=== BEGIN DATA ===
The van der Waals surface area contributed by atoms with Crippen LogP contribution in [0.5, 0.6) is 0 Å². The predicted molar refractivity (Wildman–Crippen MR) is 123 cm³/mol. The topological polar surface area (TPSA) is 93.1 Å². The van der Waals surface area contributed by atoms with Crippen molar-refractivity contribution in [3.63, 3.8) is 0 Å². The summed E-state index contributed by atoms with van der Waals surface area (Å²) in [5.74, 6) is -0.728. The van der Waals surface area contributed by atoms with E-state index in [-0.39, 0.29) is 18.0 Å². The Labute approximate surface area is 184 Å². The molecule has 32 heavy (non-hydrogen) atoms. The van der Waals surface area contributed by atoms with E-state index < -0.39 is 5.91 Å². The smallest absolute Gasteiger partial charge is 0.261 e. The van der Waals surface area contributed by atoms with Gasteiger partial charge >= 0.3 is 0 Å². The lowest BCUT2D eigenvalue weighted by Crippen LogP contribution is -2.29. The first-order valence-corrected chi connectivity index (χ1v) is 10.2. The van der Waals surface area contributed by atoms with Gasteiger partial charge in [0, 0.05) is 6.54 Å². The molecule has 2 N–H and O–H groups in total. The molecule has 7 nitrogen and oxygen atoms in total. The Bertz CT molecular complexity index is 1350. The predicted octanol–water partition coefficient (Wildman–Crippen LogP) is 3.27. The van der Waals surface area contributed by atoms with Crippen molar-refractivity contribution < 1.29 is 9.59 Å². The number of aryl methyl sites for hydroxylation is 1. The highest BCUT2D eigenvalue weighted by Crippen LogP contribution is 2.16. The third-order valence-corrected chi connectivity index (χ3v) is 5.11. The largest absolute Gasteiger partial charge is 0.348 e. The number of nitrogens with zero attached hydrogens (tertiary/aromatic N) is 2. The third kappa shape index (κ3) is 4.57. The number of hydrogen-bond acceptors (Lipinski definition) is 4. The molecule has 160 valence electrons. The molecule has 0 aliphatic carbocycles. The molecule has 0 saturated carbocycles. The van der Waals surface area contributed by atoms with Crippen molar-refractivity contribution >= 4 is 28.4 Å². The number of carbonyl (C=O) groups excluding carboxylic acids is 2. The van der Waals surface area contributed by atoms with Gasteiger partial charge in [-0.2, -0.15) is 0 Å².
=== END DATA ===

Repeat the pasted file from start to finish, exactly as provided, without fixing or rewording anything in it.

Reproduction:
The van der Waals surface area contributed by atoms with Crippen LogP contribution in [0.5, 0.6) is 0 Å². The predicted molar refractivity (Wildman–Crippen MR) is 123 cm³/mol. The topological polar surface area (TPSA) is 93.1 Å². The van der Waals surface area contributed by atoms with Crippen molar-refractivity contribution in [3.63, 3.8) is 0 Å². The summed E-state index contributed by atoms with van der Waals surface area (Å²) in [5.74, 6) is -0.728. The van der Waals surface area contributed by atoms with E-state index in [-0.39, 0.29) is 18.0 Å². The Labute approximate surface area is 184 Å². The molecule has 32 heavy (non-hydrogen) atoms. The van der Waals surface area contributed by atoms with E-state index < -0.39 is 5.91 Å². The smallest absolute Gasteiger partial charge is 0.261 e. The van der Waals surface area contributed by atoms with Gasteiger partial charge >= 0.3 is 0 Å². The lowest BCUT2D eigenvalue weighted by Crippen LogP contribution is -2.29. The first-order valence-corrected chi connectivity index (χ1v) is 10.2. The van der Waals surface area contributed by atoms with Gasteiger partial charge in [0, 0.05) is 6.54 Å². The molecule has 2 N–H and O–H groups in total. The molecule has 7 nitrogen and oxygen atoms in total. The Bertz CT molecular complexity index is 1350. The predicted octanol–water partition coefficient (Wildman–Crippen LogP) is 3.27. The van der Waals surface area contributed by atoms with Crippen molar-refractivity contribution < 1.29 is 9.59 Å². The number of aryl methyl sites for hydroxylation is 1. The highest BCUT2D eigenvalue weighted by Crippen LogP contribution is 2.16. The third-order valence-corrected chi connectivity index (χ3v) is 5.11. The largest absolute Gasteiger partial charge is 0.348 e. The number of nitrogens with zero attached hydrogens (tertiary/aromatic N) is 2. The third kappa shape index (κ3) is 4.57. The number of hydrogen-bond acceptors (Lipinski definition) is 4. The molecule has 160 valence electrons. The molecule has 0 aliphatic carbocycles. The molecule has 0 saturated carbocycles. The van der Waals surface area contributed by atoms with Crippen molar-refractivity contribution >= 4 is 28.4 Å². The number of carbonyl (C=O) groups excluding carboxylic acids is 2. The van der Waals surface area contributed by atoms with Gasteiger partial charge in [-0.2, -0.15) is 0 Å².